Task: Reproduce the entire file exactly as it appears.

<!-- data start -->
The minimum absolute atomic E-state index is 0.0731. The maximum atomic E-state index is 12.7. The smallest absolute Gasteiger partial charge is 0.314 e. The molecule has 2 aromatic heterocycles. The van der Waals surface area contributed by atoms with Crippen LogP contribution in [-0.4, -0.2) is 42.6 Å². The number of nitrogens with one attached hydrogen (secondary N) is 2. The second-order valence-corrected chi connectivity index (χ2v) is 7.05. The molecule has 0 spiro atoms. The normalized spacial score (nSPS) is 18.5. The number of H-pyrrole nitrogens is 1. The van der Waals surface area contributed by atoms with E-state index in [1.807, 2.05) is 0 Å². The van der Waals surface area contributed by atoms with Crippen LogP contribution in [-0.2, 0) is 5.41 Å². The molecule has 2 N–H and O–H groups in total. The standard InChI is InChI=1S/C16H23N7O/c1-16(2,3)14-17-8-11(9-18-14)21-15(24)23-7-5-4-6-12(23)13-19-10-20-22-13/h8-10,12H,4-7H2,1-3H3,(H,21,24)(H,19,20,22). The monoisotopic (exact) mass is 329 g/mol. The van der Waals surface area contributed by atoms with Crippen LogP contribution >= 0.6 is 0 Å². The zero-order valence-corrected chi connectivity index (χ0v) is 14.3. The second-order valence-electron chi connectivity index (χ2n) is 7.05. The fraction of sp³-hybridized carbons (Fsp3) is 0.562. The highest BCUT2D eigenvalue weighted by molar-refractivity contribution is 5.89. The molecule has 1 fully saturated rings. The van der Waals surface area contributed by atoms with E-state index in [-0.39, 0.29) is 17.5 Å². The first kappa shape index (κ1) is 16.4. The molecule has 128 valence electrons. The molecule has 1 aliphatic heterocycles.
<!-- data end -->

The minimum absolute atomic E-state index is 0.0731. The maximum atomic E-state index is 12.7. The smallest absolute Gasteiger partial charge is 0.314 e. The molecule has 2 aromatic heterocycles. The van der Waals surface area contributed by atoms with Crippen LogP contribution in [-0.4, -0.2) is 42.6 Å². The number of nitrogens with one attached hydrogen (secondary N) is 2. The second-order valence-corrected chi connectivity index (χ2v) is 7.05. The molecule has 0 spiro atoms. The normalized spacial score (nSPS) is 18.5. The number of H-pyrrole nitrogens is 1. The van der Waals surface area contributed by atoms with E-state index in [1.807, 2.05) is 0 Å². The van der Waals surface area contributed by atoms with Crippen LogP contribution in [-0.2, 0) is 5.41 Å². The molecule has 2 N–H and O–H groups in total. The standard InChI is InChI=1S/C16H23N7O/c1-16(2,3)14-17-8-11(9-18-14)21-15(24)23-7-5-4-6-12(23)13-19-10-20-22-13/h8-10,12H,4-7H2,1-3H3,(H,21,24)(H,19,20,22). The monoisotopic (exact) mass is 329 g/mol. The van der Waals surface area contributed by atoms with Crippen LogP contribution >= 0.6 is 0 Å². The zero-order valence-corrected chi connectivity index (χ0v) is 14.3. The second-order valence-electron chi connectivity index (χ2n) is 7.05. The fraction of sp³-hybridized carbons (Fsp3) is 0.562. The highest BCUT2D eigenvalue weighted by molar-refractivity contribution is 5.89. The molecule has 1 fully saturated rings. The van der Waals surface area contributed by atoms with E-state index in [-0.39, 0.29) is 17.5 Å². The first kappa shape index (κ1) is 16.4. The molecule has 128 valence electrons. The molecule has 1 aliphatic heterocycles.